During the last week of September, I found myself in Georgia looking for a good book to read. Knowing that David Quammen’s newest effort was about to be available, I walked from my hotel to a local bookseller and asked if they might have a copy. In fact they did but it was in the back room and wasn’t supposed to be on the storeroom floor until the first of October. Fortunately, for me, they made an exception. I decided not to ask about the legality of it all and promised not to tell anybody.
Within a few chapters, I realized that this book will be a prize winning title when awards get ladled out for this season’s offerings. Quammen is a very good writer, for sure. But good writers don’t always win awards. The book, The Song of the Dodo (Quammen’s 1996 book about island biogeography) was written as well as Spillover but treats a subject that many fail to consider immediately important. My experience is that most awards are given to subjects of broader interest.
Spillover is a book that has this broader appeal. It is about human diseases that originate in animals. Such diseases are called zoonoses. Unlike many diseases (take polio, for example) that are spread from person to person and only remain in the human population, zoonoses grow and develop in other animals and then jump hosts: on to humans. This is called spillover: when a disease agent gets to critical point in its non-human host that it makes this jump. These zoonotic diseases have great potential to spread rapidly and with devastating effect.
You are familiar with some of these zoonotic diseases: AIDS, West Nile fever, rabies, Lyme disease, some malarias, etc. If you were captivated by Richard Preston’s 1994 best-seller The Hot Zone, you will remember such maladies as Marburg virus disease and some of the hemorrhagic fevers. Quammen covers all of these and more: not as sensationally as Preston did, but with a researcher’s and a storyteller’s gift that makes this a real keeper.
Few writers put in the homework that Quammen does. When he walks us through the complicated origins of HIV, for example, we get to meet scientists in lab coats, hidden closets in African hospitals, and animal traders that work the underground markets of Africa. Quammen also takes us to the corners of Cameroon where AIDS seems to have emerged into the modern world. Or to the jungles of Indonesia where we find malarial plasmodia living in macaques.
Quammen puts us into a different Heart of Darkness than we are used to. Conrad described an impenetrable jungle landscape that loomed mysteriously in the hinterland of civilization. Quammen lifts the canopied curtain and lets us see what dangers lie within. We find there a world of ecological disruption that disgorges the (perhaps) inevitable harvest of our previous ignorance.
These are big issues, indeed. But Spillover is also helpful in more immediate ways. The book’s discussion of Lyme disease, for example, is something that more of us should be aware of. Yes, the disease is spread by deer ticks; and yes, the forests of the Eastern US harbor the disease. But how many of us realize that deer are not the real problem?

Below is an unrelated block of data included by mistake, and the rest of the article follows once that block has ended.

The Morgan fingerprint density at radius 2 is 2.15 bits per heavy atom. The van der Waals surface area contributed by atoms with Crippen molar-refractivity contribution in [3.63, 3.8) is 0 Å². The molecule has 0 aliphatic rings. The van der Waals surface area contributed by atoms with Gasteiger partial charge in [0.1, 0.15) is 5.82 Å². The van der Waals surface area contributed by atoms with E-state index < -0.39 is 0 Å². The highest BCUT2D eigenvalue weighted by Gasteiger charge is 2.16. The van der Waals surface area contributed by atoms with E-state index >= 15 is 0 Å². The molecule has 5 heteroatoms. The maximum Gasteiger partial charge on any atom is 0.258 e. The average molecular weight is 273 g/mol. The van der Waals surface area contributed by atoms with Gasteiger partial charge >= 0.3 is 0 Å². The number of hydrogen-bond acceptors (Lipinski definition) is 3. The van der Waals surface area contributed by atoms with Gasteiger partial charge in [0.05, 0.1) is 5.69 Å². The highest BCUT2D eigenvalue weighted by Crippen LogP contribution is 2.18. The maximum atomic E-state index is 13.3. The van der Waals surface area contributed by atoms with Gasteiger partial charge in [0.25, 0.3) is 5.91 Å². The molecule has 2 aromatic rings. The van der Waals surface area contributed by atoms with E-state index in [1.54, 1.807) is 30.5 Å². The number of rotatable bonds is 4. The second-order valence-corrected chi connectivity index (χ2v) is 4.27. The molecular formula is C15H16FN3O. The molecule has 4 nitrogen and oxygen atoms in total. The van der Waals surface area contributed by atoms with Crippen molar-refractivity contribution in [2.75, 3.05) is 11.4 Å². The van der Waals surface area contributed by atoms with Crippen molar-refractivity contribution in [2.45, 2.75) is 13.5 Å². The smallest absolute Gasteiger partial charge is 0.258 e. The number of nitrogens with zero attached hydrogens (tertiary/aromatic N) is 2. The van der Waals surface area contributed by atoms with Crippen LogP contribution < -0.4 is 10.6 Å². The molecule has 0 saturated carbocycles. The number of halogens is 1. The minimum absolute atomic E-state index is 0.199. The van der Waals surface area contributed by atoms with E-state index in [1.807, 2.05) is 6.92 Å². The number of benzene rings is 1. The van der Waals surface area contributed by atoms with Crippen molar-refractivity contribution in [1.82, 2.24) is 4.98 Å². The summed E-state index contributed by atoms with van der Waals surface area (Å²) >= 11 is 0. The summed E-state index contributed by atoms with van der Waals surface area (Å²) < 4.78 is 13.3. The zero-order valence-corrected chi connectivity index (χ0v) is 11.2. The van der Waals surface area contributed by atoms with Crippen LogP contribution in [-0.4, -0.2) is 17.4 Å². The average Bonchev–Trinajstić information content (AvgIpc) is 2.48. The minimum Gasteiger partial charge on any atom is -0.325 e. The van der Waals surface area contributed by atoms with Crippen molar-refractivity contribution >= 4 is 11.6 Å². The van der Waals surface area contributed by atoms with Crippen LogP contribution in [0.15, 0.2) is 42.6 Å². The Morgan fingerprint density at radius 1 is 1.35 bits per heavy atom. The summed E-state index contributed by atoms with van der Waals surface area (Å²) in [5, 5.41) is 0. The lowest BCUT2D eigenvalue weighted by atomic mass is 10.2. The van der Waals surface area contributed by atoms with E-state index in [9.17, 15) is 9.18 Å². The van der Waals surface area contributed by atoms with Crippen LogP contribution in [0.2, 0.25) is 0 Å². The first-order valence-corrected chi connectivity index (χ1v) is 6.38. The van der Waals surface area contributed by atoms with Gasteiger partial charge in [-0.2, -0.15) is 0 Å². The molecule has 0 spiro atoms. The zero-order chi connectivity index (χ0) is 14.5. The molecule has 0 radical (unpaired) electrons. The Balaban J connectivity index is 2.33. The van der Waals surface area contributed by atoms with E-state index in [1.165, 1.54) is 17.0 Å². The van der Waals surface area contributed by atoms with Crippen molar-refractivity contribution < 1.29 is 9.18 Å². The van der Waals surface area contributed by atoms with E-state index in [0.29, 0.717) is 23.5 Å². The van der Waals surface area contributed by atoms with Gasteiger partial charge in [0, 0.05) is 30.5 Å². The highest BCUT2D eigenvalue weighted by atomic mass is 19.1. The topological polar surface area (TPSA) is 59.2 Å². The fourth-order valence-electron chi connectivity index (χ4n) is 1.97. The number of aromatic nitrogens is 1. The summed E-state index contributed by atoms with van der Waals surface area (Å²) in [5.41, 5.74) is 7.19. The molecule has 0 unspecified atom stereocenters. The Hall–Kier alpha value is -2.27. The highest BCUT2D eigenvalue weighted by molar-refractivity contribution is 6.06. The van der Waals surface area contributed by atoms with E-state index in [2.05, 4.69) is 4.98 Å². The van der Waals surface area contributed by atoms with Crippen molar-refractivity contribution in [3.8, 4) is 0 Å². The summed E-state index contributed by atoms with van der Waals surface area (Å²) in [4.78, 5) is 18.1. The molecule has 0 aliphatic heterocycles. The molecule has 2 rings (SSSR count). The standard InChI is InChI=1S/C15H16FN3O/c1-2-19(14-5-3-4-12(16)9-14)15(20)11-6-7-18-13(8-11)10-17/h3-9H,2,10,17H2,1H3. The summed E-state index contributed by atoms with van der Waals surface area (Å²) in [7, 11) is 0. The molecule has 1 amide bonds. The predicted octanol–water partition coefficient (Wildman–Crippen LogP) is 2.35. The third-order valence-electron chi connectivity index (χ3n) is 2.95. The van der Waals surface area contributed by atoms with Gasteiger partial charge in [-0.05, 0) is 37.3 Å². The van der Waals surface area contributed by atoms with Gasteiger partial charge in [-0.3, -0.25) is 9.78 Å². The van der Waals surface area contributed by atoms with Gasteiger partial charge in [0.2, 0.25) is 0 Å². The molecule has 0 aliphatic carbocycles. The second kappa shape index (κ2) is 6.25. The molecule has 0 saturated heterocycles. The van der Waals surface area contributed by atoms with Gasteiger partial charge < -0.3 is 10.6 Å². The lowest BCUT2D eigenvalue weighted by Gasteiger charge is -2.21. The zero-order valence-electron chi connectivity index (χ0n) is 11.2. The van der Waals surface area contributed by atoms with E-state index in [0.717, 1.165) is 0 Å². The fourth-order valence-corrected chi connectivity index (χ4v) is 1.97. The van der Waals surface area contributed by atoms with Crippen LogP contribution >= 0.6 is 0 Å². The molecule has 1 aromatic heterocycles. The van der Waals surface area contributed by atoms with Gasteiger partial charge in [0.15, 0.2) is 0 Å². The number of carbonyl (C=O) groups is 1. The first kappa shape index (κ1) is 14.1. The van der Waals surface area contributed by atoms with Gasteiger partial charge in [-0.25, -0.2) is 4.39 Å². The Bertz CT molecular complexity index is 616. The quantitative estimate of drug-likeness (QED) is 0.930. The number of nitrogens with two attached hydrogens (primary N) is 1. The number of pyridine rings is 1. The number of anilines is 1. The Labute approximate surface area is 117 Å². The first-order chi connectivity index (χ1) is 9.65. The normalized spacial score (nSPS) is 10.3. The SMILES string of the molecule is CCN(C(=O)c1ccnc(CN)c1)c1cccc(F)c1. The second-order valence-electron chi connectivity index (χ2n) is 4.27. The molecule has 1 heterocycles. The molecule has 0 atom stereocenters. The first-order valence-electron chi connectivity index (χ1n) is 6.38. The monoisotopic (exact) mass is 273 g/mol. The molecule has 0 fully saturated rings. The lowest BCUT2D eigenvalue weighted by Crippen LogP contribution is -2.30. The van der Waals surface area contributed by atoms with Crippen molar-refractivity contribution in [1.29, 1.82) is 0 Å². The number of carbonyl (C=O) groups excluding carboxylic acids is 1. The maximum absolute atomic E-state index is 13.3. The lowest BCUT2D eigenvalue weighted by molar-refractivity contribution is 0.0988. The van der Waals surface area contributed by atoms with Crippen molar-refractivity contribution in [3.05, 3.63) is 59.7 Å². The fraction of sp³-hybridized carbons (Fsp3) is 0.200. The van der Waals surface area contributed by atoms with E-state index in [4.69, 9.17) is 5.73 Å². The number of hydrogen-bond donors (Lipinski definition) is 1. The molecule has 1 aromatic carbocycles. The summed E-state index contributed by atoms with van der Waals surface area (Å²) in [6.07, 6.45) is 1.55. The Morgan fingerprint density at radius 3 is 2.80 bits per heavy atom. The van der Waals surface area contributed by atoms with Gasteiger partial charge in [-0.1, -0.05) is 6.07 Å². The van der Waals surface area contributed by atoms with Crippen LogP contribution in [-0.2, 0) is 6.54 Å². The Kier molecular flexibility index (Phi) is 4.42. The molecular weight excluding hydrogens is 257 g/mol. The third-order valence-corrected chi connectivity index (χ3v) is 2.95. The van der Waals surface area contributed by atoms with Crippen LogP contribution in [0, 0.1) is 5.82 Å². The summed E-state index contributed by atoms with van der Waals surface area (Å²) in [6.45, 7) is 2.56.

Ticks that feed on deer will not feed on humans. The reason is fairly straight-forward: deer are the end of the tick’s life cycle. After a female tick lays eggs, the small ticks (smaller than a pin head) emerge and look for their first host which is neither a deer nor a human, but a mouse. This tiny tick will then drop off of its rodent host, develop a bit longer, and then look for another host. It is this errant arthropod that may find a human host (or perhaps it will find another mouse and feed again before it potentially finds its last host). Lyme disease is primarily a problem of forested areas that lack sufficient rodent predators. Small wooded lots can be prime examples of this. Deer are not our enemies.
Several things make zoonoses so important. Perhaps most significantly, they are very difficult (if not impossible) to eradicate. Being able to “hide” in non-human animals, they can essentially disappear and show up at unexpected times and in unexpected places.
They are also prone to change. The very act of jumping host species creates an ecological setting for genetic change that makes many of these disease agents not only difficult to treat but likely candidates to get out of hand. Some of the most important examples that Quammen mentions are the flu viruses that are ideally constituted to this kind of change. Periodically certain forms evolve that cause us a great deal of grief.
The punch-line of the book is when Quammen shows us a human population that looks very much like an outbreak poised on the brink of a pandemic – perhaps several pandemics. Quammen, fortunately, is not in despair – though he is clearly concerned. We have tools that other organisms experiencing an outbreak (before crashing) do not have. We have our wits and our technology. The question remains whether or not we will decide to use them wisely.